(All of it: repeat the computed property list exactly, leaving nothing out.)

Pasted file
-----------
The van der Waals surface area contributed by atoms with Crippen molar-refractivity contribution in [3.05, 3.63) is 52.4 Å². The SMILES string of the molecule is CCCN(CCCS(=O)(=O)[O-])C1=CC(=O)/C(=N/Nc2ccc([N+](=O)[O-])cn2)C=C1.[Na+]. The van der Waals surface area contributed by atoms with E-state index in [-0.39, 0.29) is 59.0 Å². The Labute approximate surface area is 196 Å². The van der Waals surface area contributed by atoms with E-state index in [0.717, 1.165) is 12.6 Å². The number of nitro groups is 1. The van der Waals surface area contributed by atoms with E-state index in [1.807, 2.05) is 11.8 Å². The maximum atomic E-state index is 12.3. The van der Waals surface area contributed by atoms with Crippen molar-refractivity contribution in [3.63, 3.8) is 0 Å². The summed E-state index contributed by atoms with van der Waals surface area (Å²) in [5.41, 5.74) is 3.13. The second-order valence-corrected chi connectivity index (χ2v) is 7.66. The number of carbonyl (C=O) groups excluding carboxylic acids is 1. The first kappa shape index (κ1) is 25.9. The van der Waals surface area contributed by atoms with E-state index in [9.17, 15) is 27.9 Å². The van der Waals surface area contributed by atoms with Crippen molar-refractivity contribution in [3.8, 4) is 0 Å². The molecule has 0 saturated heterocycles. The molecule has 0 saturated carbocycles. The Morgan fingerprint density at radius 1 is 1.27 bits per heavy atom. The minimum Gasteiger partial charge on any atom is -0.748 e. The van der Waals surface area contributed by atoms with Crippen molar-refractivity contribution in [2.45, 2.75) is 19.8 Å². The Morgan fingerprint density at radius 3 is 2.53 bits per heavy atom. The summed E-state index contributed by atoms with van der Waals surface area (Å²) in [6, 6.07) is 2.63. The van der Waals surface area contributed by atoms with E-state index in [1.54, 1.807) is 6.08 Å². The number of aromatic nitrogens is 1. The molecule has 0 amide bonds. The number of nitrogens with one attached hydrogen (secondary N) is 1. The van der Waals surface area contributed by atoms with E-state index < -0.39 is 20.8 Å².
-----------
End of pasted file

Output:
The van der Waals surface area contributed by atoms with Crippen molar-refractivity contribution in [3.05, 3.63) is 52.4 Å². The SMILES string of the molecule is CCCN(CCCS(=O)(=O)[O-])C1=CC(=O)/C(=N/Nc2ccc([N+](=O)[O-])cn2)C=C1.[Na+]. The van der Waals surface area contributed by atoms with E-state index in [-0.39, 0.29) is 59.0 Å². The Labute approximate surface area is 196 Å². The van der Waals surface area contributed by atoms with E-state index in [0.717, 1.165) is 12.6 Å². The number of nitro groups is 1. The van der Waals surface area contributed by atoms with E-state index in [1.807, 2.05) is 11.8 Å². The maximum atomic E-state index is 12.3. The van der Waals surface area contributed by atoms with Crippen molar-refractivity contribution in [3.63, 3.8) is 0 Å². The summed E-state index contributed by atoms with van der Waals surface area (Å²) in [5.41, 5.74) is 3.13. The second-order valence-corrected chi connectivity index (χ2v) is 7.66. The number of carbonyl (C=O) groups excluding carboxylic acids is 1. The first kappa shape index (κ1) is 25.9. The van der Waals surface area contributed by atoms with E-state index in [9.17, 15) is 27.9 Å². The van der Waals surface area contributed by atoms with Crippen molar-refractivity contribution in [3.8, 4) is 0 Å². The molecule has 0 saturated heterocycles. The molecule has 0 saturated carbocycles. The Morgan fingerprint density at radius 1 is 1.27 bits per heavy atom. The minimum Gasteiger partial charge on any atom is -0.748 e. The van der Waals surface area contributed by atoms with Crippen molar-refractivity contribution in [2.45, 2.75) is 19.8 Å². The Morgan fingerprint density at radius 3 is 2.53 bits per heavy atom. The summed E-state index contributed by atoms with van der Waals surface area (Å²) in [6, 6.07) is 2.63. The van der Waals surface area contributed by atoms with E-state index in [1.54, 1.807) is 6.08 Å². The number of aromatic nitrogens is 1. The molecule has 0 amide bonds. The number of nitrogens with one attached hydrogen (secondary N) is 1. The van der Waals surface area contributed by atoms with E-state index < -0.39 is 20.8 Å².